The Realtor’s Code of Ethics
Many people don’t realize it, but professional Realtors, like those in many other professions, have a code of ethics to adhere to. The National Association of Realtors, which is similar in function to Realtors as the American Medical Association and American Bar Association are to doctors and lawyers, has created a very detailed code for us to follow.
The code helps preserve the professionalism of our industry and to ensure that all parties in a real estate transaction are treated fairly and equally. Here are some excerpts (in italics) from the 2012 Realtor’s Code of Ethics and Standards of Practice.
When representing a buyer, seller, landlord, tenant, or other client as an agent, Realtors pledge themselves to protect and promote the interests of their client. This obligation to the client is primary, but it does not relieve REALTORS® of their obligation to treat all parties honestly.
Without this standard, anarchy would reign in the real estate field. Honesty and commitment to the agent/client relationship are critically important.
Realtors, in attempting to secure a listing, shall not deliberately mislead the owner as to market value.
As hard as it is for honest people to imagine, there are so-called Realtors out there who will do ANYTHING to make a buck, including deceiving others.
(Oh, in case you were wondering about the capital “R” you see in the word “Realtor,” that’s the correct way to write it, even according to the dictionary. I think it’s cool that we’re in possibly the only profession where our job title is capitalized.)
Realtors, when seeking to become a buyer/tenant representative, shall not mislead buyers or tenants as to savings or other benefits that might be realized through use of the Realtor’s services.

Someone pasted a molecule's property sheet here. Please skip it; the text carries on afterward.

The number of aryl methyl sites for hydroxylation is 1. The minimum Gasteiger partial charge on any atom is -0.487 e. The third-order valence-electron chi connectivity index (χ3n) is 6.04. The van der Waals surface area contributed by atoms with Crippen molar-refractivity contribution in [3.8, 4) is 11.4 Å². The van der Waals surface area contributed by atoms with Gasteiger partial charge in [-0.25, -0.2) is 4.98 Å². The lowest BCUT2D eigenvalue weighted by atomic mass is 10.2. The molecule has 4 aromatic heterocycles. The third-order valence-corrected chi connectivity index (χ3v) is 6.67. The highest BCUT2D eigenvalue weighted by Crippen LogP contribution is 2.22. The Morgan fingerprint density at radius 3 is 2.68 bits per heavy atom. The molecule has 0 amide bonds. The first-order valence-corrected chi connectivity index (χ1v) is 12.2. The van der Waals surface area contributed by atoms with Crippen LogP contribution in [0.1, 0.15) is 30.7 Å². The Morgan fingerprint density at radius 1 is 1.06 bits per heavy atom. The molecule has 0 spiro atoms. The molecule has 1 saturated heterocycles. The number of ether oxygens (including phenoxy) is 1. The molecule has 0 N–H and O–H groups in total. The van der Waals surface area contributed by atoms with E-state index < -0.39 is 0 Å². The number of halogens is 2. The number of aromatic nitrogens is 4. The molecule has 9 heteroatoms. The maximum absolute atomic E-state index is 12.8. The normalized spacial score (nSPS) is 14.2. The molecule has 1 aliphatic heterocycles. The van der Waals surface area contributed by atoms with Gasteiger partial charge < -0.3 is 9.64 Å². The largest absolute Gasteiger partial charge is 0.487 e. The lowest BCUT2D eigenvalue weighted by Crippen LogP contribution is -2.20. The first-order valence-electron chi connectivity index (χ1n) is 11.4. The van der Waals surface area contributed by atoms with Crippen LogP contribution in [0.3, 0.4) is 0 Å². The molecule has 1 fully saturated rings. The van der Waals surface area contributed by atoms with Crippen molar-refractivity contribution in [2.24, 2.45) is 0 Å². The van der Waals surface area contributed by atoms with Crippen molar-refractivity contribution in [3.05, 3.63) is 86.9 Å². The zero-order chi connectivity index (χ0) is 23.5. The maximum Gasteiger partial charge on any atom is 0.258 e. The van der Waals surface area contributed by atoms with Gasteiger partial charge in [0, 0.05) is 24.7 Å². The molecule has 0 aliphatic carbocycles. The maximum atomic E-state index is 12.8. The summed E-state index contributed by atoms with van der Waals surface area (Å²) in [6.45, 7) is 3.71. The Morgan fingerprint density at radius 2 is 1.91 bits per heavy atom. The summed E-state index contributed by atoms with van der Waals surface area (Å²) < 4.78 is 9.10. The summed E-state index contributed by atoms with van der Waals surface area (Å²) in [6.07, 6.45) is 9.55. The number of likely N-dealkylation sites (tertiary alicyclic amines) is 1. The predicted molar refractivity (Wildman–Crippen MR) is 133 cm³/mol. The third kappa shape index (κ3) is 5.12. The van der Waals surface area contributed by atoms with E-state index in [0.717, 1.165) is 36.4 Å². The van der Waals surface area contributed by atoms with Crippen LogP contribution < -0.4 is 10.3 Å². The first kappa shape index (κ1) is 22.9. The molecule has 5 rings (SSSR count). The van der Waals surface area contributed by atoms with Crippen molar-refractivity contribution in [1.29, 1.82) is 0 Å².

Again, here’s another standard that assures that buyers and tenants aren’t coerced into using the services of the Realtor with the promise of what could be false hopes.
Realtors may represent the seller/landlord and buyer/tenant in the same transaction only after full disclosure to and with informed consent of both parties.
An important one, because if this standard is ignored, you can see what kinds of trouble could erupt. There’s nothing wrong with an agent making double the commission in a deal, but both the buyer and seller have to know this in advance. Many times, one or the other party will object to it, for obvious reasons.
Realtors, acting as agents or brokers of buyers/tenants, shall submit to buyers/tenants all offers and counter-offers until acceptance but have no obligation to continue to show properties to their clients after an offer has been accepted unless otherwise agreed in writing. REALTORS®, acting as agents or brokers of buyers/tenants, shall recommend that buyers/tenants obtain the advice of legal counsel if there is a question as to whether a pre-existing contract has been terminated.
This is just good business practice, and we’re happy to be able to say that our real estate firm, Bradford & Udouj, is committed to this standard and every standard that can affect the agent/buyer and agent/seller relationships.
So there are a few pieces of the Realtor’s Code of Ethics and Standards of Practice, as set down by the National Association of Realtors. Nick and I haven’t memorized the entire thing by any means, but we have our OWN code of ethics, and from what I can tell, ours and theirs are pretty much the same.
Real estate has a good code. Good agents follow it to the best of their abilities.